Bare Bones is written by Beth Dooley and Kip Dooley. Their weeklyish essays and recipes come from mother-son cooking and wisdom-sharing, and are indebted to many farmers, artists, food workers, home cooks and healers. This edition features a recipe for spatchcock roast chicken.
“I’m not sure we have a full sense of how important winter really is to us. My hope is that it may, at least, survive. But I pray that it may truly flourish, so that come every mid-April we are again on our knees begging for spring to finally come – only then will the Northwoods have retained its true character.”
-John Bates, Graced by the Seasons: Fall and Winter in the Northwoods
Ely, Minnesota – I wake to sun, backlighting trees across the lake. Pickett’s Lake, not far from the Canadian border. On the back deck of the cabin, I spot black-capped chickadees hopping about a hanging feeder. The thermostat reads -20. I’d rather not guesstimate the wind chill.
I’m at the Will Steger Homestead and Wilderness Center, nestled in the southernmost woods of the great Boreal Forest, for Will’s annual Ice Ball. A veteran arctic explorer, Will is plenty used to working in such temps, and soon a crew of 20 or so will gather to revive a forgotten Northwoods rite: the ice harvest. Sawing and hauling blocks from the lake, with the help of a team of Clydesdales they’ll stock the Homestead’s ice house. There are no refrigerators here on the Homestead, so these blocks of lake ice, rather than freon, are what keep fresh food from freezing in winter, and from rotting in summer heat.
Nearly 50 years ago, Will began building an off-grid complex of cabins near the Boundary Waters, an ancestral Anishinaabe chain of lakes that became a sort of highway for the North American fur trade. Today, the Boundary Waters are protected from development by federal law, but its sanctity is threatened every few years by proposals to increase speedboat permits, or prospect for another mine. The Homestead and the Steger Wilderness Center was born of a vision Will had while crossing Antarctica — all 3,700 miles of it — with an international dogsled team. Witnessing firsthand the beauty and vulnerability of the arctic landscape inspired him to build a center that would convene and teach people about global warming — and help them develop the means to combat it.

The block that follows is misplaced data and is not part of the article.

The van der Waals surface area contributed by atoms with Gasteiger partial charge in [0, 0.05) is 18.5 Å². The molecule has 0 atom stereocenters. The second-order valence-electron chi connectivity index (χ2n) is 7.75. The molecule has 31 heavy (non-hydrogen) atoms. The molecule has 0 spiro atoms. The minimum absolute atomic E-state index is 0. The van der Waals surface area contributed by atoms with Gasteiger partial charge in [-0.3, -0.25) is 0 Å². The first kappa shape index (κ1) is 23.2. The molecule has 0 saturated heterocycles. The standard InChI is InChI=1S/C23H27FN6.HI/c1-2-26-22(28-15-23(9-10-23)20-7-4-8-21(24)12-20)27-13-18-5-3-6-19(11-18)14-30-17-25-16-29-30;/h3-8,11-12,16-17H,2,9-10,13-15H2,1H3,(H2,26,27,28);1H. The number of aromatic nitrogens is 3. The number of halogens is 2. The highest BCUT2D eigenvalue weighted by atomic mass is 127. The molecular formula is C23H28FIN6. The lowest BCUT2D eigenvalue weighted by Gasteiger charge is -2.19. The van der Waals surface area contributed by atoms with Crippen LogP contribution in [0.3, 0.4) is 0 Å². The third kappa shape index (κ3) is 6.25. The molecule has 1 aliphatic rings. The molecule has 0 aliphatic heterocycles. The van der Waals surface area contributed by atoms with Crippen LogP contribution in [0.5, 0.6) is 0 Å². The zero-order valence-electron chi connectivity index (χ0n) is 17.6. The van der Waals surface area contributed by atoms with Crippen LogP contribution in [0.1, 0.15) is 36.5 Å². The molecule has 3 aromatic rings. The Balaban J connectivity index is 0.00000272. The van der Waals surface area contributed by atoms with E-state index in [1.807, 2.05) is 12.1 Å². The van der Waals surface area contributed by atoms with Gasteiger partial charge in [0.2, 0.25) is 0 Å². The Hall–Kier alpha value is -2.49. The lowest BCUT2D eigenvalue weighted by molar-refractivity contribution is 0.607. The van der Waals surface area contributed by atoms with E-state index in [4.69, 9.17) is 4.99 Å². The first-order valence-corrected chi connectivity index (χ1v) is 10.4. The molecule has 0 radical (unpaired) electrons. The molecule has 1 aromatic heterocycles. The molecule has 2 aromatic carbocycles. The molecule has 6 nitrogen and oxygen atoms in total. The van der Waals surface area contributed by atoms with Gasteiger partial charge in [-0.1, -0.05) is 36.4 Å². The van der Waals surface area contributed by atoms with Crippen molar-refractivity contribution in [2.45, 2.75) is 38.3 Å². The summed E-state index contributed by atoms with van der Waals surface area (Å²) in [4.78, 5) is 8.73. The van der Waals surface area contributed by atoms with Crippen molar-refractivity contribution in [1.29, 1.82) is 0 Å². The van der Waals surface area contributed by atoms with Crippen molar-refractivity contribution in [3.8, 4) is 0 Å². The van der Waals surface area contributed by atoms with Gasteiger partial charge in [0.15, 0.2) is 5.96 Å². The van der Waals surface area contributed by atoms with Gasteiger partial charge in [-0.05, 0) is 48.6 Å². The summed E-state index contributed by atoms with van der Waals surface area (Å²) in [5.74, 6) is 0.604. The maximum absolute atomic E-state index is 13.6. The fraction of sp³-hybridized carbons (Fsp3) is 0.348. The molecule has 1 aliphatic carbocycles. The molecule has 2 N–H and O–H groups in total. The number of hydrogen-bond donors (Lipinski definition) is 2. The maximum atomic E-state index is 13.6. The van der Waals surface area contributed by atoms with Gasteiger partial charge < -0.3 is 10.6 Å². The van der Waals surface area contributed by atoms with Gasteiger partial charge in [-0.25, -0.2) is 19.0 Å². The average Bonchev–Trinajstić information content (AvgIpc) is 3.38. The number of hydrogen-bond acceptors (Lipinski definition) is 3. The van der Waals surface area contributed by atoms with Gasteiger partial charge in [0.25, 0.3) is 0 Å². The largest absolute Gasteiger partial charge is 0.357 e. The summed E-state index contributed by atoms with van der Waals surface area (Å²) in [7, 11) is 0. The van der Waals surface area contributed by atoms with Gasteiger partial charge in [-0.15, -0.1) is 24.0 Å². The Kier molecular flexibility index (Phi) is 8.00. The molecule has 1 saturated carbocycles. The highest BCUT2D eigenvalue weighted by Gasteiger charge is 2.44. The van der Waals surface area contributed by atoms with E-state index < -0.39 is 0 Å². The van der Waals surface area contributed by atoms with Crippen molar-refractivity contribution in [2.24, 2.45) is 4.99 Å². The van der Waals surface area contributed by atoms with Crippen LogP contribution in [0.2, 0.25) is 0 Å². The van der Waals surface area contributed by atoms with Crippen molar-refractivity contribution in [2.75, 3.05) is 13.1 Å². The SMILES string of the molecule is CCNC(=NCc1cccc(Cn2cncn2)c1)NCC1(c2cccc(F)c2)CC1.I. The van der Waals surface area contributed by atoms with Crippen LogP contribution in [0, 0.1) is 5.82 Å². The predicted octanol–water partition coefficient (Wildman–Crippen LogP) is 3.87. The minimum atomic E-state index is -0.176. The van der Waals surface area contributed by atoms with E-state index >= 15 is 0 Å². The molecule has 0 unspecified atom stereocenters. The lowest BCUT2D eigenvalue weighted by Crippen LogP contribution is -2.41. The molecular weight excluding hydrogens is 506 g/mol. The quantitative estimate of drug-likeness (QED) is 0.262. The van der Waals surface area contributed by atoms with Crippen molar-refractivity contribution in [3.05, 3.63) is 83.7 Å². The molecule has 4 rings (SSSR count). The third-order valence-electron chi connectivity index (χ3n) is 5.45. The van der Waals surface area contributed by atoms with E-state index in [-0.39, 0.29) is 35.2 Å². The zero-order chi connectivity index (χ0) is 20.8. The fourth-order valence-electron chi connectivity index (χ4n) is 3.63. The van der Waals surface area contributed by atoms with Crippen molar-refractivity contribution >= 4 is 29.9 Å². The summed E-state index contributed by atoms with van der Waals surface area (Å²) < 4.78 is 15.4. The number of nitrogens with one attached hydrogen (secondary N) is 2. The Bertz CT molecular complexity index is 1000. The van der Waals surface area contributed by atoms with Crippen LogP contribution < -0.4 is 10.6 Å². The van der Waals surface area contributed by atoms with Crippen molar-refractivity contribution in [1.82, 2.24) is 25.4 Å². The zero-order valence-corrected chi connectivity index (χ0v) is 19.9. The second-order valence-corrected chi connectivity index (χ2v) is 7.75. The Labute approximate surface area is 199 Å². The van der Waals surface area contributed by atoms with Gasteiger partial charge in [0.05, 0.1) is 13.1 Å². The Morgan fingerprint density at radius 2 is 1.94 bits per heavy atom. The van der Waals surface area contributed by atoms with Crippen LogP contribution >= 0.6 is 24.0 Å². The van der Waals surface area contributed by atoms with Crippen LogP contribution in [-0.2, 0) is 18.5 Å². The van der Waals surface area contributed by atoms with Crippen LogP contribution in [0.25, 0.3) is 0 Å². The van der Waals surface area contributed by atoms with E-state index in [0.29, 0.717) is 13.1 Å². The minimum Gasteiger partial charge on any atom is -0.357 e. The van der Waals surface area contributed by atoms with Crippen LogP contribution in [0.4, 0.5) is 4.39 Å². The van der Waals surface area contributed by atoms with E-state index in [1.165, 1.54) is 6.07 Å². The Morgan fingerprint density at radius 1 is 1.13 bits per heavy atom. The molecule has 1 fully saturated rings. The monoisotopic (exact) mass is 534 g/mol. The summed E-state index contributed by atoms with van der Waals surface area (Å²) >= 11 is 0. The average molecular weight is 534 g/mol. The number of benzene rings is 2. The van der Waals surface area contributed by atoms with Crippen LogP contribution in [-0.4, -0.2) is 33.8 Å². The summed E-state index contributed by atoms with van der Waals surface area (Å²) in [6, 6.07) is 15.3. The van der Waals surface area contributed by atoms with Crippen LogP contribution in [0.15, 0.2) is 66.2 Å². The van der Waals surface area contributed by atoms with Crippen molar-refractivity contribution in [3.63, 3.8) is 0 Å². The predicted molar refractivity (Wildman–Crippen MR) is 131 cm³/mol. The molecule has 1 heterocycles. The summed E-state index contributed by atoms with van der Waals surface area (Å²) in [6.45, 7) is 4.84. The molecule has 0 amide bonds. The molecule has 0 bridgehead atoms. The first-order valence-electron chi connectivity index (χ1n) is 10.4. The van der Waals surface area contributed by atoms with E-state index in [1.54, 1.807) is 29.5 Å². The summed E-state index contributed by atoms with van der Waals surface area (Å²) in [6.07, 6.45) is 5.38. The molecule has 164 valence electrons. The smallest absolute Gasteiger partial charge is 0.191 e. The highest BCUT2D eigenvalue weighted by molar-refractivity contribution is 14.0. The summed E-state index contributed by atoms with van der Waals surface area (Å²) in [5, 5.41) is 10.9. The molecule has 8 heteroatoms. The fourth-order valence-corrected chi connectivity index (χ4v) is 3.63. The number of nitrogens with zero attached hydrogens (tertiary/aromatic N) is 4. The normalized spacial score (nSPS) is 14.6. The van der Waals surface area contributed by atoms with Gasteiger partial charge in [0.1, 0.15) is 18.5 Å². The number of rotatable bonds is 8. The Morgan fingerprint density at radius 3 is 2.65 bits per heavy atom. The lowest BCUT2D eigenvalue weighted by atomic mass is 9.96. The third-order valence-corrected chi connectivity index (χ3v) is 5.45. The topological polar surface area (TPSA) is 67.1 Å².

Will and I have just finished writing a cookbook together, a record of a solitary, demanding and happy Northwoods life punctuated by arctic excursions and climate advocacy. I shuffle out from my room to find Will stoking the wood stove, preparing to boil oatmeal and set the kettle singing. Wiry and fit, the only sign he’s in his seventies – aside from his jovial stubbornness – is the wily gray hair that tufts out from his wool cap.
I’m here to spend time with Will, but I’m also here to chase off the darkness and dread that seems endemic to urban winter. As I step out from the cabin’s warmth, my first breath of cold air provides a clarifying stab. Amid snow-heavy branches, pines of deepest green and birches of stunning white, I remember how winter up north makes stillness sing.
Will is giddy with the promise of the day’s work, and delighted by the temp. “The colder it is, the clearer the ice will be,” he says as he tromps out to join me. “This cold destroys pests, bark bugs and pine beetles.” Will is a teacher, and his teacher is the wilderness, the collection forces far greater than us who are always, in their myriad quiet ways, maintaining delicate ecological balance.